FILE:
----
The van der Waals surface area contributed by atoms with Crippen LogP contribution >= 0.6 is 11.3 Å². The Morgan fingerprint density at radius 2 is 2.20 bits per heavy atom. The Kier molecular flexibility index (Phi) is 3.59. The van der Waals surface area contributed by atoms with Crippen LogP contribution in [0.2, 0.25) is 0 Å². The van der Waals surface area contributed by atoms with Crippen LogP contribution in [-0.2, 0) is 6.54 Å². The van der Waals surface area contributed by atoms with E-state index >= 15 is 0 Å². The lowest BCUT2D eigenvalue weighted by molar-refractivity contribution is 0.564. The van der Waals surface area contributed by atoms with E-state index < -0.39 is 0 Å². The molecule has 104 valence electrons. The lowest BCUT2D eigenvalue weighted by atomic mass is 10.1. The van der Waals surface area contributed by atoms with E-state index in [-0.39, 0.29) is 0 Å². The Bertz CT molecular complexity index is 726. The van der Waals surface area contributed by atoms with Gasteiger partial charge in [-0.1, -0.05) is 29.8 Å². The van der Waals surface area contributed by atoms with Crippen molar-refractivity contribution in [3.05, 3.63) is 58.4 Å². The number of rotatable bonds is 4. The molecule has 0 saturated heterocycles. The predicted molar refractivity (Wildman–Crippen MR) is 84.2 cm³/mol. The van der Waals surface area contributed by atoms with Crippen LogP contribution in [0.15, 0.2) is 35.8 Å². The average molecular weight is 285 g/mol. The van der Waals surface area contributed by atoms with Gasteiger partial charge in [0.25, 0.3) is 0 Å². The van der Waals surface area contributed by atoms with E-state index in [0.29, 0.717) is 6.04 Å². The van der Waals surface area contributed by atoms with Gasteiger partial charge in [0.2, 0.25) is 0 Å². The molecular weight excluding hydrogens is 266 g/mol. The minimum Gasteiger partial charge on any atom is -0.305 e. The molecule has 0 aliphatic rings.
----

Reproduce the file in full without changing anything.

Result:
The van der Waals surface area contributed by atoms with Crippen LogP contribution >= 0.6 is 11.3 Å². The Morgan fingerprint density at radius 2 is 2.20 bits per heavy atom. The Kier molecular flexibility index (Phi) is 3.59. The van der Waals surface area contributed by atoms with Crippen LogP contribution in [0.2, 0.25) is 0 Å². The van der Waals surface area contributed by atoms with Crippen LogP contribution in [-0.2, 0) is 6.54 Å². The van der Waals surface area contributed by atoms with E-state index >= 15 is 0 Å². The lowest BCUT2D eigenvalue weighted by molar-refractivity contribution is 0.564. The van der Waals surface area contributed by atoms with E-state index < -0.39 is 0 Å². The molecule has 104 valence electrons. The lowest BCUT2D eigenvalue weighted by atomic mass is 10.1. The van der Waals surface area contributed by atoms with E-state index in [-0.39, 0.29) is 0 Å². The Bertz CT molecular complexity index is 726. The van der Waals surface area contributed by atoms with Gasteiger partial charge in [-0.1, -0.05) is 29.8 Å². The van der Waals surface area contributed by atoms with Crippen molar-refractivity contribution in [3.05, 3.63) is 58.4 Å². The number of rotatable bonds is 4. The molecule has 0 saturated heterocycles. The predicted molar refractivity (Wildman–Crippen MR) is 84.2 cm³/mol. The van der Waals surface area contributed by atoms with Crippen LogP contribution in [0.15, 0.2) is 35.8 Å². The average molecular weight is 285 g/mol. The van der Waals surface area contributed by atoms with Gasteiger partial charge in [0.25, 0.3) is 0 Å². The van der Waals surface area contributed by atoms with E-state index in [0.29, 0.717) is 6.04 Å². The van der Waals surface area contributed by atoms with Gasteiger partial charge in [0.2, 0.25) is 0 Å². The molecular weight excluding hydrogens is 266 g/mol. The minimum Gasteiger partial charge on any atom is -0.305 e. The molecule has 0 aliphatic rings.